Collections that span generations, just like for the most important Italian retailers, often family companies, at the helm of which we sometimes find the founders’ children, grandchildren or great-grandchildren. Precisely for this richness of vision and for this parallelism with Montblanc’s recent watchmaking history, we have chosen to ask Federico Verga and Enrico Capone to come with us on our journey to discover the Minerva manufacture. Respectively the third and second generation working in their companies, they belong to two historic families who, in Milan, and in Pisa and in Versilia, have linked their name to haute horlogerie world. They were guests in Villeret, where they breathed watchmaking and tradition, witnessing the birth of mechanical masterpieces with their own eyes.

Enrico Capone e Federico Verga

It is one thing to sell a watch, but another thing is to see how and where it is born: what impressed you most about your visit in Villeret?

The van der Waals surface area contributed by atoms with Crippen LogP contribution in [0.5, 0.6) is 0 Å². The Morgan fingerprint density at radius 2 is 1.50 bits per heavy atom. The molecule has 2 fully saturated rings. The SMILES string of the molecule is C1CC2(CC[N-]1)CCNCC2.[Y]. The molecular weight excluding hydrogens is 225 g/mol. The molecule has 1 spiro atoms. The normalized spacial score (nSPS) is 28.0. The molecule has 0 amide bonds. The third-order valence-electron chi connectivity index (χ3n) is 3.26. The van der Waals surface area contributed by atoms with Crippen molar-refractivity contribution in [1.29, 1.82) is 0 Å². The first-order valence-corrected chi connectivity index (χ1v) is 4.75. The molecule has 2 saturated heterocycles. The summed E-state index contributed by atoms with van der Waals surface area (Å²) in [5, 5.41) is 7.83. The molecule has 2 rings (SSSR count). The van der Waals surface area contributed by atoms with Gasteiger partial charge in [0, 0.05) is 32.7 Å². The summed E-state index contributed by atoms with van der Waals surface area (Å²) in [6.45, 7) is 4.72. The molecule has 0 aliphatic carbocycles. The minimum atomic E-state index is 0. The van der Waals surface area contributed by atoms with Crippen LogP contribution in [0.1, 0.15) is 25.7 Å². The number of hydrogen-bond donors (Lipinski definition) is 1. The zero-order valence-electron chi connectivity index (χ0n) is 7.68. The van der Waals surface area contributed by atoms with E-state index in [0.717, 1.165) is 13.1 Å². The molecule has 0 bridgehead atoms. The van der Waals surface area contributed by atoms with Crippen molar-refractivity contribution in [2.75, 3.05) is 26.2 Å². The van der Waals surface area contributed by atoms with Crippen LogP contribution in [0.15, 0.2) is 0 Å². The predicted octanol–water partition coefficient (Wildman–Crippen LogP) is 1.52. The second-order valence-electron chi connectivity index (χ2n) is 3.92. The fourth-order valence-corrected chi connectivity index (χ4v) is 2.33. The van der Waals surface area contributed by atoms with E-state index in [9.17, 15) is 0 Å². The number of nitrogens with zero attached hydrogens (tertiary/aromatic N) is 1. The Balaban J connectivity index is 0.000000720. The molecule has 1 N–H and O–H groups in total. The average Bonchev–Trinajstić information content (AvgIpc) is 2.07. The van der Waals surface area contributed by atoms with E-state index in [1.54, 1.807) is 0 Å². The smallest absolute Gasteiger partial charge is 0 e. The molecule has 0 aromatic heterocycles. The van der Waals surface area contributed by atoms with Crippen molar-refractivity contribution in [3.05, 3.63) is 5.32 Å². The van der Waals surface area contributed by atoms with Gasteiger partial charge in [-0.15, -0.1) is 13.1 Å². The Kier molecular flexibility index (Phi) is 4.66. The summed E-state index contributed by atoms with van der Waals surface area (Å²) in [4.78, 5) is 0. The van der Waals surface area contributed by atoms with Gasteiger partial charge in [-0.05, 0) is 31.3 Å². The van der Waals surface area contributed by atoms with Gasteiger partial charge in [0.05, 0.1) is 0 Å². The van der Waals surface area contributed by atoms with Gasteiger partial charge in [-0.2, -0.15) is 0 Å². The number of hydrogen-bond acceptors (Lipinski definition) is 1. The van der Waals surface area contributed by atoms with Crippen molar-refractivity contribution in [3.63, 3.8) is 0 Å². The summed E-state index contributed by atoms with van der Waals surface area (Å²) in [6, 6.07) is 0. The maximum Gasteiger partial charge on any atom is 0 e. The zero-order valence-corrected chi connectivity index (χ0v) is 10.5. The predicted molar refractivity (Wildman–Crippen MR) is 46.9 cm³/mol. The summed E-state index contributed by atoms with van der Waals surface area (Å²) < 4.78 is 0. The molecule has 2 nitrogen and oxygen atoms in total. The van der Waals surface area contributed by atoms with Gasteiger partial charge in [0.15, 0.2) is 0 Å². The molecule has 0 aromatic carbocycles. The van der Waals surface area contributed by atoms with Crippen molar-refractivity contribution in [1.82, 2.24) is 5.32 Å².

VERGA: “It was the very first time for me at the Minerva factory. I usually visit much larger factories, and seeing an almost familiar, small and compact factory was very pleasant, especially since the basic structure remains the same as when it was founded. I saw both tradition and innovation, which made the visit very pleasant. It’s also nice that the factory is located in the very center of the city, while the others are almost always decentralized, towards the outskirts or in the middle of the valleys, surrounded by nothing. Minerva, on the other hand, has neighboring houses, a church, a nearby farm…”

CAPONE: “It’s always exciting to visit a place that has made the history of watchmaking, where the first Swiss pocket watches were born long ago. Immediately upon entering I was filled with positivity, it was a unique experience in a factory where past and present meet, a timeless place.”

Having known the Minerva manufactury from inside, how much will it help you to choose the right approach in telling the customer about the brand?